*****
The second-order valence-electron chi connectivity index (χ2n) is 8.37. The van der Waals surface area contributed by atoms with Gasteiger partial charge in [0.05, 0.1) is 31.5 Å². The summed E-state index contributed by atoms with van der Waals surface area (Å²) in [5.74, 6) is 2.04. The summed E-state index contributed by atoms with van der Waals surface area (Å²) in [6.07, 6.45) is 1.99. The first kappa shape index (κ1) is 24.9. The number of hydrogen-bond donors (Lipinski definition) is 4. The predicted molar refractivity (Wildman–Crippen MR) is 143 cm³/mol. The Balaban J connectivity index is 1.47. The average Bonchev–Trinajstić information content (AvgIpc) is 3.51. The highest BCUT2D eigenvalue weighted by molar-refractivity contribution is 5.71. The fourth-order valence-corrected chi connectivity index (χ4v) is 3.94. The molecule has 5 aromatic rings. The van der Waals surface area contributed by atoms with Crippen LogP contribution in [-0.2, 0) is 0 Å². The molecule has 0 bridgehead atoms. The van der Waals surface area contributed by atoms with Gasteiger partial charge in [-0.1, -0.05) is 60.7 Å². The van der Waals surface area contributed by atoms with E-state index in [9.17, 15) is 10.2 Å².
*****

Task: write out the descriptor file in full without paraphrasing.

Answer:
The second-order valence-electron chi connectivity index (χ2n) is 8.37. The van der Waals surface area contributed by atoms with Gasteiger partial charge in [0.05, 0.1) is 31.5 Å². The summed E-state index contributed by atoms with van der Waals surface area (Å²) in [5.74, 6) is 2.04. The summed E-state index contributed by atoms with van der Waals surface area (Å²) in [6.07, 6.45) is 1.99. The first kappa shape index (κ1) is 24.9. The number of hydrogen-bond donors (Lipinski definition) is 4. The predicted molar refractivity (Wildman–Crippen MR) is 143 cm³/mol. The Balaban J connectivity index is 1.47. The average Bonchev–Trinajstić information content (AvgIpc) is 3.51. The highest BCUT2D eigenvalue weighted by molar-refractivity contribution is 5.71. The fourth-order valence-corrected chi connectivity index (χ4v) is 3.94. The molecule has 5 aromatic rings. The van der Waals surface area contributed by atoms with Crippen LogP contribution in [-0.2, 0) is 0 Å². The molecule has 0 bridgehead atoms. The van der Waals surface area contributed by atoms with Gasteiger partial charge in [-0.1, -0.05) is 60.7 Å². The van der Waals surface area contributed by atoms with E-state index in [9.17, 15) is 10.2 Å².